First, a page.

Wachdorf, Daniel R drwachd at sandia.gov
Mon Mar 13 10:58:21 EST 2006

See below- 

-----Original Message-----
From: owner-ietf-krb-wg at mailhost.anl.gov
[mailto:owner-ietf-krb-wg at mailhost.anl.gov] On Behalf Of Sam Hartman
Sent: Monday, March 13, 2006 7:53 AM
To: Wachdorf, Daniel R
Cc: krbdev at MIT.EDU; ietf-krb-wg at anl.gov
Subject: Re: OK-AS-DELEGATE Flag

I'm not sure what the behavior should be on the client side.

The default behavior clearly needs to be the same because doing
anything else would break existing deployments.

Roughly you have two types of realms.  In the first realm, the KDC is
not in a good position to make trust decisions for the client.  You
only want to delegate if you have an explicit request from the client.
The KDC typically never sets ok-as-delegate.
MIT assumes all realms are in this category today.

Another class of realm is a realm that is in a position to know when
to delegate.  For these realms you can use the flag as a good
indication of when to delegate and unless the client behavior
explicitly requests something else then you trust the flag.

So, we have two problems with fitting this model into the MIT code base.

First, we don't have a good way to know what kind of realm we're
talking to.  Ideally we'd want a way of discovering this.  We could
have some hack, like whether ok-as-delegate is set on the TGT
principal, but really we should have a discovery mechanism in the
protocol.  Probably since we don't have that we need per-realm
configuration defaulting to the old behavior.

DAN: I think the ok-as-delegate flag in the TGT is a good model.  It's
centrally managed.  Additionally, I think you should have a per realm
entry in the krb5.conf with a list of regex defining who you should
delegate to.  The client can check the ok-as-delegate flag in the
x-realm TGT first, then check the config file.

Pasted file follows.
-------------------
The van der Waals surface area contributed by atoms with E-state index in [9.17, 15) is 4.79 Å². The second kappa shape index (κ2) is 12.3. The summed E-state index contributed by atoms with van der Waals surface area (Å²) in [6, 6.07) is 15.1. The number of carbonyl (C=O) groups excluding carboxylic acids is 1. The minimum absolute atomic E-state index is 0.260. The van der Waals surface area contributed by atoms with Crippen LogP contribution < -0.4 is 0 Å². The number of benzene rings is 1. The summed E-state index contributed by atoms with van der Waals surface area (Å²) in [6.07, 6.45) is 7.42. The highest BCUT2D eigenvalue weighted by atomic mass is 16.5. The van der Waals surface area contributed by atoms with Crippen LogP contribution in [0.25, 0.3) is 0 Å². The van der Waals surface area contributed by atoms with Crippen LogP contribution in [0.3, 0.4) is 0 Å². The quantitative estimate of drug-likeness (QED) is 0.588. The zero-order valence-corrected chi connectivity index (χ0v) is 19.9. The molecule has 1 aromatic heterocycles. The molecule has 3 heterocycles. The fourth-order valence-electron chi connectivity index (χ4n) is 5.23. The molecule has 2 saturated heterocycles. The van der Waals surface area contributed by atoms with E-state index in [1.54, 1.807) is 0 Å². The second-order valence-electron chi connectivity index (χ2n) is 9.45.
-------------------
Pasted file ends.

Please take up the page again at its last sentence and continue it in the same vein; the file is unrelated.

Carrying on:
Secondly, we're turning delegation into a tri-state on the client:
never delegate, delegate if the KDC says so, and always delegate.  If
you don't have all states available to the client then you are
violating the software engineering principle that you should design
your software for its users.  We don't have a good way to express that
tri-state in our APIs--particularly not in GSSAPI but also not really
in the command line interfaces.  This is very much not ideal but is
probably difficult to fix.

DAN: I don't think you need this control in the API level, I think it
should sit higher (a krb5.conf config value) In a lot of cases, to
delegate or not to delegate doesn't ever get translated to the end user
- it's handled "internal" to the program.  If this "third state" is
outside of the API it gives the end user control of the issue.  In this
paradigm, the application delegates as often as possible through the API
(ie - openSSH delegates whenever it can).  The user can control
delegation by editing a config value or accept to trust the
ok-as-delegate flag if they want to trust centralized control.  

DAN: In my option you need two configuration parameters.   One says
trust the ok-as-delegate flag (per realm).  The other privides a regex
saying delegate to these principals (checked after the ok-as-delegate
flag is checked). This way a user can configure, in the krb5.conf file,
to ignore the ok-as-delegate or add to it though a regex.  

DAN: I see one other problem with integrating this functionality in the
MIT code base its backwards compatibility.  If I upgrade versions, I
would either need to immediately set the ok-as-delegate flag in the kdc
on all the necessary principals or push out a new krb5.conf file.  A
solution to this might be a config parameter within the kdc.conf file
might help in provided a default ok-as-delegate regex, but that's hacky.


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